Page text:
We Are the Dead is a brilliant debut that marks Mike Shackle as an author to keep an attentive eye on. One of my favourite reads of the year so far for sure.
Firstly, I want to say a thank you to Filip Magnus for this great buddy read, which made the reading experience of We Are the Dead even better.
So, after hearing glowing reviews of We Are the Dead by many of my favourite reviewers, I thought I would enjoy this. But, I was surprised by how much I did. I loved it. This is a brilliantly constructed story, with a fast pace, engaging plot, compelling themes and a fantastic range of characters. Mike Shackle explores each aspect of storytelling and pulls them all together to form a great story.
“We are the dead who stand in the light. We are the dead who face the night. We are the dead whom evil fears. We are the Shulka and we are the dead.”
We are thrust into a world that seems to be heavily inspired by Japanese culture. The Shulka are a warrior elite who appear to be a cross between Spartans and Samurai, who have protected Jia from the Egril for centuries. But this has led to overconfidence, so that when the Egril launch an invasion and take over the country in eight days, Jia has no plan. We see the people oppressed in this new regime where you must either submit or hide to survive. Everyone feels the threat of death’s cold touch on a daily basis, with no respite and no retribution of freedom in sight.
When you see that on the cover it says ’No More Heroes’, you get the feeling this is going to be a gritty read. And oh, We Are the Dead delivers in that arena. It is not extreme, but there are many Grimdark elements to this story. I think that Mike Shackle depicts violence in an authentic manner that avoids being gratuitous, but allows the brutality of the world to feed into the plot and further build on the circumstance and motivations of course characters.
"You should never make fun of a man with a knife."
I really enjoyed the structure of this story. Each section is a day in the world we enter, and within this we as the reader are greeted by short-ish chapters that together form a fast pace that does not let up at all. In this, we have five perspectives:
- Tinnstra, the daughter of famous General, Grim Dagen, who is a well-trained warrior, but considers herself to be a coward. During this book she must either break or face her fears.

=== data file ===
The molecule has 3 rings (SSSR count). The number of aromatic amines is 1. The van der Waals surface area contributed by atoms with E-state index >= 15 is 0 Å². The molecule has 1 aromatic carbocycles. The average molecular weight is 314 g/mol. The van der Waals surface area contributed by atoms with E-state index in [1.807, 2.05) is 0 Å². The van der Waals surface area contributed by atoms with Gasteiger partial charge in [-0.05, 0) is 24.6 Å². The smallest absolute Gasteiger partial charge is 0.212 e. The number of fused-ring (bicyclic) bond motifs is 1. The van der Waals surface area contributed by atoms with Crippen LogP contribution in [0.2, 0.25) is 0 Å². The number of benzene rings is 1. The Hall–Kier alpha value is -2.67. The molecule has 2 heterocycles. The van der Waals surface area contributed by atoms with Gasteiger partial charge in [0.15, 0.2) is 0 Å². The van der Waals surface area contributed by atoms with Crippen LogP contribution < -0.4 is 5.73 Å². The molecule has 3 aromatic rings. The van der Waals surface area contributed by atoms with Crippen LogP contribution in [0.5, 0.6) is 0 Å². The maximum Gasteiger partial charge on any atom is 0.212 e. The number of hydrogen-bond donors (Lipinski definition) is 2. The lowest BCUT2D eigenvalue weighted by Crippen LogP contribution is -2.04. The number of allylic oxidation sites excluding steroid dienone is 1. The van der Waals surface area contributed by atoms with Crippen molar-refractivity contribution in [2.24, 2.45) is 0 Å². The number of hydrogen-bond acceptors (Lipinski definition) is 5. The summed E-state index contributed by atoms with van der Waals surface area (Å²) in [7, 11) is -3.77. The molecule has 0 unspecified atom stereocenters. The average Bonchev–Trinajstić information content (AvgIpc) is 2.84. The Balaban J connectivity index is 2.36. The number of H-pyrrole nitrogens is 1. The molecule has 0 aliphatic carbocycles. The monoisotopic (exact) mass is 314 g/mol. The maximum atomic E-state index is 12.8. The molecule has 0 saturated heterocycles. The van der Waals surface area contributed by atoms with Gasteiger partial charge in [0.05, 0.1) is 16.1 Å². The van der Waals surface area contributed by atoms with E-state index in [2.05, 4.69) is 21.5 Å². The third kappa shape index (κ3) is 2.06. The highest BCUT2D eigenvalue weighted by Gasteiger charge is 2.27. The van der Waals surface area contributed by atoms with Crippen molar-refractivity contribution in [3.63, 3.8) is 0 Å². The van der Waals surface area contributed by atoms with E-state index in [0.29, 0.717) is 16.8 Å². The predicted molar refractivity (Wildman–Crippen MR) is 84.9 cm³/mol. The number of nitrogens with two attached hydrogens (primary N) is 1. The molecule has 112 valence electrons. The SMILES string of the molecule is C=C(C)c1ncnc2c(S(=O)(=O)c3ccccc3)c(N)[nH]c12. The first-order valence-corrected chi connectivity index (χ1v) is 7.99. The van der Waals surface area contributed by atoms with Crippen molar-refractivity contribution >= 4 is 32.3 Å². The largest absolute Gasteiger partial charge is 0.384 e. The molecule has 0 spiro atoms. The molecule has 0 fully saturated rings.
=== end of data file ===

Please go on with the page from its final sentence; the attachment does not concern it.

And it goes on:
- Yas, a single mother striving to earn money for her mother and baby son, but in doing so it pulled into political intrigue.
- Jax, a famous general of the Shulka, until the country was taken over and he lost his arm. He is now a leader of the Hanran, a resistance group, who is striving to keep the hopes of a revolution alive.
- Dren, a rebellious teenager consumed by anger who is the leader of his own group who oppose the new rule of the Egril.
- And then Darus, one of the most sadistic villains I have encountered. He has the ability to heal all wounds. The greatest gift anyone can be given. But, he uses this skill to heal those he tortures, so that they do not die and that he can be entertained by their endless suffering.
These are five great perspectives who each engage with their own interesting storylines and themes that expose their vices and virtues. Mike Shackle asks the question of whether revolution is worth the deaths of innocents caught in the middle, and to do so he presents these questions to each perspective, where they justify their approach and the reader is left to make their own judgement. We have antagonists and anti-heroes who you at times simultaneously feel sympathy, aversion and attachment.
“It had always been a fool’s hope from the beginning.”
The prose wasn’t out of this world, nor was the concept. But that does not demean it in any shape or form. I see a lot of people see this as a detractor in books they read, but I don’t see why. Mike Shackle took what he could do best, and wrote something I would say was fantastic, equal to those books people say does perhaps explore prose and contribute something radical to the genre.
We Are the Dead is one of the best debut’s I have had the pleasure to read. Echoing what I saw Petrik say in his review, it is crazy this has not had more attention and a wider readership. Honestly, this is a fantastic story that I think everyone would enjoy. Every aspect, from prose to characters to plot is just superbly crafted. Please read this!
“That was in the year 867, and it was the first time I ever went to war.
And I have never ceased.”
I finally began my journey into The Saxon Stories. I cannot fathom what has taken me so long to delve into The Last Kingdom. I love Bernard Cornwell’s writing, and I love the concept for this tale.